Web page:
“It’s a great way to get involved,” she said. “With the help of people like Steve and Maya, we should be able to reduce the number of kids in our foster care system to save taxpayer money and achieve better outcomes for kids.”
A better outcome for children is what the Colantuonos strive for and that’s why they reach out to those less fortunate. At times, children have been dropped off to them wearing dirty clothes and holding all their possessions in a backpack.
“That’s the heartbreaking part,” said Colantuono. “You wouldn’t believe some of the calls we’ve gotten at 2 a.m. where kids are taken from their mother or father and have no place to go.”
The Colantuonos experience a lot of sleepless nights since they frequently take in infants and toddlers. This is no easy task for them, as he owns a law firm located at 70 Jefferson Boulevard in addition to being a councilman, and she works full time at the Trudeau Center as Director of Strategic Initiative and has served as a mentor at RIFPA for three years, providing guidance to new foster families.
Maya helps them understand that the arrangement is temporary and a parent trying to get back into the child’s life. Currently, she works with five families but has mentored more than 12 families at once in the past.
“There are a lot of foster families out there that could really use somebody to talk to,” Maya said. “Anybody can call the organization and request a mentor.”
She, as well as another mentor, have started a support group for foster parents that meets the first Wednesday of each month at 7 p.m. at the Buttonwoods Community Center, located at 3027 West Shore Road. The group seeks to assist foster parents understand the day-to-day emotions involved with raising someone else’s child. Sign-ups are not needed, as walk-ins are welcomed.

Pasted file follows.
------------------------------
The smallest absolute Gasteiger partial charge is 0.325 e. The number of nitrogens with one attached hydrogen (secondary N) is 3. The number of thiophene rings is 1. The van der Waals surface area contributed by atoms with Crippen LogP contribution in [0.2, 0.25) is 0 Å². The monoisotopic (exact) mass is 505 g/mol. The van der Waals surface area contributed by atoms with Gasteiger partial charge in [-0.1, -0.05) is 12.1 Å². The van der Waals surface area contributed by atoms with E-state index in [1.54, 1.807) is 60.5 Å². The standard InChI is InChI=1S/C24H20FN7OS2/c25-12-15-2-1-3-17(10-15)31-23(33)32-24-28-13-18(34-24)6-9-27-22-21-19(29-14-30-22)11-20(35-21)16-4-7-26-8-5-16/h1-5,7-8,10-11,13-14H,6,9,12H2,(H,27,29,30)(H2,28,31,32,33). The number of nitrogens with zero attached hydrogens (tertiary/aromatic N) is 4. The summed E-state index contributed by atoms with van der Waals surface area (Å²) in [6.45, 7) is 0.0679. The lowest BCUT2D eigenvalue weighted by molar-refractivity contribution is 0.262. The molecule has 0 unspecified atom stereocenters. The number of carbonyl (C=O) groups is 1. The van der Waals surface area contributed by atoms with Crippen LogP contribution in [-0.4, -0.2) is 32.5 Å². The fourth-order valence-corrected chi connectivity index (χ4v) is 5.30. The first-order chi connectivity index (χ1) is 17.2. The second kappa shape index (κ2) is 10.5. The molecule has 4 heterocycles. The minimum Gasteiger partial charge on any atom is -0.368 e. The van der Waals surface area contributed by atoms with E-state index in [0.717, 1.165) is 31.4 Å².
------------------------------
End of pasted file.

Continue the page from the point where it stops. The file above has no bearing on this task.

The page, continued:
As a foster parent, Maya can comprehend what they are going through and speak of her own experience to aid others.
“We had our first foster child for more than a year and knew she needed to go home with her mom, but we still grieved,” she said. “It is actually a very reciprocal relationship. I had one woman I mentored and would call her to check in but also talk about something I had going on. She was always asking what was going on in my situation.”
Like the Colantuonos, Guillette said the goal of foster care is not to remove children from their parents. Rather, it’s to provide appropriate services and support to biological families so they can safely maintain children in their home.
“I think a lot of people have misunderstandings about foster care,” she said. “It’s temporary and used sparingly.”
Most often, permanency means children are reunited with their birth parents. In some cases, Guillette said, children won’t be returned to their biological parents for various reasons and permanency is reached through guardianship or adoption.
Yet, it’s key for foster parents to be open to the idea of adoption, said Guillette, as foster parents make 80 percent of adoptions.
For more information about becoming a foster parent, Guillette said to call Foster Parent Recruiter Robin Perez at 528-3700 or visit www.rifpa.org.